There is the advice to directly ask them to stop using and presenting your material as theirs. Only you can judge whether this is a strategy that has a chance of success. If they are really "desperate" or a "leach/leap-frogger" (as you say) it's very unlikely that they will stop, in the first case because they are too panicked to do so, in the second, because they would have to go against their personality. However, if you really believe that they may just do not notice the damage they do and a chat might help, you could try and talk sense into them.

However, I believe that you might be better off simply beginning to cut off the trickle of critical information to that person; you can remain pleasant and friendly and kind and, in fact, their "friend" (if you see them as such), just obstinate yourself to not tell them things you do not want them to use.

  • 1
    Thanks, Captain Emacs, for the many lessons in your answer. Yes, it's good to learn this early on -- better now than later. – user131585 Nov 13 '20 at 3:11

What you describe sounds very odd. It's hard to know exactly without being party to the conversations (and you don't know exactly what this person is saying to others about your work), but my initial impression is that this is more likely to hurt your friend than you. I also wonder if they're in a good space - it sounds less like someone trying to build a career and more like someone who might be a bit lost and confused about their own directions.

That said, it would absolutely be appropriate for you to ask that they stop talking about your work to third parties. It's one thing if it happens to come up in related conversation centered on their own work, it's another thing to shop it around actively, whether giving you credit or not. There are definitely kinder ways to phrase this and harsher ways. I'd probably start with kindness just because they are more likely to react positively. You can thank them for being excited about your research, but share that you'd like to spread your own work and ask that they not discuss it with people besides you.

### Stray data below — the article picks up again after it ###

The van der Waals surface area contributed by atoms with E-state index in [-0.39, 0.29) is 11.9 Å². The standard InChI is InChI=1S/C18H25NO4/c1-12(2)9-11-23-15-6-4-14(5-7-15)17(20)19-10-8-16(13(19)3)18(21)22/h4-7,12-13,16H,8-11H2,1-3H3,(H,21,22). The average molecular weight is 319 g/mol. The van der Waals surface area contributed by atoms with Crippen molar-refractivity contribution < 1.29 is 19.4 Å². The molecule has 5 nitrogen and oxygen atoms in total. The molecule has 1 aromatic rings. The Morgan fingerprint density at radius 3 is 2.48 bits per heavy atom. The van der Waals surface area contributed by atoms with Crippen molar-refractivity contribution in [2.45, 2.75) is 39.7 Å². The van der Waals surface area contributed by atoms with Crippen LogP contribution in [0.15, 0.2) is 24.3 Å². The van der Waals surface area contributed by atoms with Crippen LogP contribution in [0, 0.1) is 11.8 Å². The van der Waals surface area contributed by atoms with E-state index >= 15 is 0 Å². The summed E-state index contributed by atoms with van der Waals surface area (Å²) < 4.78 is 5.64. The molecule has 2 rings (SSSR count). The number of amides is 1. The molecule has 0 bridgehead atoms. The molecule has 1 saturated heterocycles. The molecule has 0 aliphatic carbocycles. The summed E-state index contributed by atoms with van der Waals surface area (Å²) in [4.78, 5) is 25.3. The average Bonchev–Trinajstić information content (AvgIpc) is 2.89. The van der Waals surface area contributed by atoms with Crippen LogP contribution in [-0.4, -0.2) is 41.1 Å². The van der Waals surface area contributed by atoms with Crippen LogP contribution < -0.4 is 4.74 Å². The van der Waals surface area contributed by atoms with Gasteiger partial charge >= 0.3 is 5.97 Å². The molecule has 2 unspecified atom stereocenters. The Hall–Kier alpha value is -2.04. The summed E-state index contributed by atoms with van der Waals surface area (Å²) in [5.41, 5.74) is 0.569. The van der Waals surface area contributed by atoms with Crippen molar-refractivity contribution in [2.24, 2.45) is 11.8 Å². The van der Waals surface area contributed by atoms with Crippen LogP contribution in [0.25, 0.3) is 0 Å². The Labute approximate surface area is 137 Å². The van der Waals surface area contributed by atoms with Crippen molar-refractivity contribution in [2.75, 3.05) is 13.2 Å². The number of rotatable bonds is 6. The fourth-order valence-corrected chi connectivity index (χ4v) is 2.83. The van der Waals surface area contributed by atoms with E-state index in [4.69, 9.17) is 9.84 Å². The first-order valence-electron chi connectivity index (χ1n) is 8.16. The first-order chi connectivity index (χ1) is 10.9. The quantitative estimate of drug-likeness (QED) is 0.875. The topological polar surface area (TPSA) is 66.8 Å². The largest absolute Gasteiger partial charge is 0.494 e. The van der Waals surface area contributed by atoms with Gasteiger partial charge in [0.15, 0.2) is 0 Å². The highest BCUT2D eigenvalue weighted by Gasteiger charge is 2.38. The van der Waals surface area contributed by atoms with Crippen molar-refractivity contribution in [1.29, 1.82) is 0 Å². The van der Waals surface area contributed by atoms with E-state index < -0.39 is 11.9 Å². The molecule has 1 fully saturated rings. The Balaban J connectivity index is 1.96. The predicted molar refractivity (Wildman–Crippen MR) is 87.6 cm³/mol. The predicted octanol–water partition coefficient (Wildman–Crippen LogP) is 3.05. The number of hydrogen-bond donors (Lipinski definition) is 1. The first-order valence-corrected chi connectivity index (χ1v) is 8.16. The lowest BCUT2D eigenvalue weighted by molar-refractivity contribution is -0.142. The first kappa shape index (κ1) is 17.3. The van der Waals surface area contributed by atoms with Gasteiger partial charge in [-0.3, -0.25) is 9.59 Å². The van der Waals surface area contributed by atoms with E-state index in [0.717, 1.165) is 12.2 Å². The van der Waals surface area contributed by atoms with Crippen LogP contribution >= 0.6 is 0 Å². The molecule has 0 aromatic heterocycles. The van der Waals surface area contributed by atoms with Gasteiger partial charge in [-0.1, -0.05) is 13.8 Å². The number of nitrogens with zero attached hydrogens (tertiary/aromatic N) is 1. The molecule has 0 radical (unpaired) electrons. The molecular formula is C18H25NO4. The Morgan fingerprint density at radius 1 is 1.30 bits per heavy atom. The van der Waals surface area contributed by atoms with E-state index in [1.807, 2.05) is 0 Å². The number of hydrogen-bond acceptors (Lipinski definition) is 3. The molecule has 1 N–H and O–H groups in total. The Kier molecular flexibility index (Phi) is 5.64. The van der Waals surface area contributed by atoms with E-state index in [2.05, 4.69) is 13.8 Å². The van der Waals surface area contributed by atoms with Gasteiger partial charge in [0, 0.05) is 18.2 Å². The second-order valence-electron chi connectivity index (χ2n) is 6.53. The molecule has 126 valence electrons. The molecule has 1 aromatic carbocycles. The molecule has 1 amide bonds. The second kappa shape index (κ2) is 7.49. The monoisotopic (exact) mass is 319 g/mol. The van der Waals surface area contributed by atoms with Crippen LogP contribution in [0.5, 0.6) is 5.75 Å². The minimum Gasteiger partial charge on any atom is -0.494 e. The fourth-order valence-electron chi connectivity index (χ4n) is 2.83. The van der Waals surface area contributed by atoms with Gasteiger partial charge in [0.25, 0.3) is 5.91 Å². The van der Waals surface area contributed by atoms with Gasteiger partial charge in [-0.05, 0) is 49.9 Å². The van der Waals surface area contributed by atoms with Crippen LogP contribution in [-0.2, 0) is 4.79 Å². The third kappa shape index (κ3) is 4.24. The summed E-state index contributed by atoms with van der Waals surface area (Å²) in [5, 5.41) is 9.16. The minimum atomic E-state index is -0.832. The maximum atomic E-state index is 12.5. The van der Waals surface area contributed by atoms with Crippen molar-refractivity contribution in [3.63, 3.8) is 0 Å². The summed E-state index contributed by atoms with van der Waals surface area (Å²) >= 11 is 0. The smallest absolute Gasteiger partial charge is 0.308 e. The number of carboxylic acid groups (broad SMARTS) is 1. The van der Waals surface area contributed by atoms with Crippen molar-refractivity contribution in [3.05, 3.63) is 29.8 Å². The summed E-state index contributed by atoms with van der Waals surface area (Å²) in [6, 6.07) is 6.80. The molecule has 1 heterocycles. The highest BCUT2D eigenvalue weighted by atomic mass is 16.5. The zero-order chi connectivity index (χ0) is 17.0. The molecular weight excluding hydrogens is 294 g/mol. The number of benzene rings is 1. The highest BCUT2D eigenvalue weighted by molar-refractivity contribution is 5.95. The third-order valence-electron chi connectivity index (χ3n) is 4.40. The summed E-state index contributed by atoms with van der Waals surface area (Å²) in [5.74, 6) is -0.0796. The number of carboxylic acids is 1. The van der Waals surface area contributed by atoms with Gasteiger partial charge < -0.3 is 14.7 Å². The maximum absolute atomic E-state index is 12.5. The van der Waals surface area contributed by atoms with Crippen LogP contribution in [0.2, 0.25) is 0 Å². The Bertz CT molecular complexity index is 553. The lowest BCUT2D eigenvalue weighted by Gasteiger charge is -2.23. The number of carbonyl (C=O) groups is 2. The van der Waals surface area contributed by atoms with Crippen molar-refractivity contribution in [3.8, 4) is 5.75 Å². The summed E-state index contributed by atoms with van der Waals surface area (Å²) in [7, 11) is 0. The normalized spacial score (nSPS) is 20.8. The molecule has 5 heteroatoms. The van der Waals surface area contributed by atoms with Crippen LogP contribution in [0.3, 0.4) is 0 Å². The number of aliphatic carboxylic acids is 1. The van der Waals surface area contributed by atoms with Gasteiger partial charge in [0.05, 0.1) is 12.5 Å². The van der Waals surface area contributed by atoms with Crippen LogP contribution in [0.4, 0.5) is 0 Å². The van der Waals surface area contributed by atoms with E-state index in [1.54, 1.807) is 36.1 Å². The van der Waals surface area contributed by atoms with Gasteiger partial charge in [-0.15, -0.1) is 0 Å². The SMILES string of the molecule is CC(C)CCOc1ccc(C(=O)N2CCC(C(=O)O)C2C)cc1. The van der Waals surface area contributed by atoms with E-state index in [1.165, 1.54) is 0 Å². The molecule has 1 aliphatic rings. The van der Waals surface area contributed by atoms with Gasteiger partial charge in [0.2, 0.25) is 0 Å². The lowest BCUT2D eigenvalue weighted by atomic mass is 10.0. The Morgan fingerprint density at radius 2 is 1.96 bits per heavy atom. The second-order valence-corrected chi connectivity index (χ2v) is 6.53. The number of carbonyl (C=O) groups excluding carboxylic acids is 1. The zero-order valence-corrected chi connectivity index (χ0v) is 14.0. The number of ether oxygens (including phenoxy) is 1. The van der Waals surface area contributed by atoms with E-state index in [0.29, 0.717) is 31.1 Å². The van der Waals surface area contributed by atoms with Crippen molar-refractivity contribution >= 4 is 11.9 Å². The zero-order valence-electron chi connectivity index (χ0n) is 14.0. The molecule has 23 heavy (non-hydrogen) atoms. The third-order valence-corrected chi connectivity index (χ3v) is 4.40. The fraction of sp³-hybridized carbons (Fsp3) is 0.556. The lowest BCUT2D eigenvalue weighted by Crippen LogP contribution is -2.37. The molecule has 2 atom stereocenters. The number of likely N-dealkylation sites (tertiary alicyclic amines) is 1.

You can also simply stop sharing such detail with them, without cutting them off completely unless you also choose to do that. If they are upset, I think it's reasonable to remind them that when you told them more they told other people, and that you'd rather talk about (any other topic). If they react aggressively, it may then make sense to get other people involved at your institution.

I'd also suggest having a conversation with your advisor(s). It doesn't need to be in any depth, and you don't need to set aside a separate meeting. Just mention that you've been talking about your research with a friend and you were surprised that they then conveyed it to third parties, and ask whether they think you should do anything about it. You don't have to accuse them or provide proof of plagiarism - you can just say what has happened and let others judge for themselves. They probably won't suggest there is much you can do, but now they'll be aware in the future.

Otherwise, keep moving forward and push towards publishing the things you have, like you would be doing anyways. If you have near-publishable work, consider discussing with your advisor whether it could be released as a pre-print. Whatever you have told this person about your progress so far, you have a huge head start on them, it's your research. Unless you think they'll actually be able to somehow beat you to publishing through their machinations, which doesn't seem likely from your description, they aren't too much of a threat.


Your Answer

By clicking “Post Your Answer”, you agree to our terms of service, privacy policy and cookie policy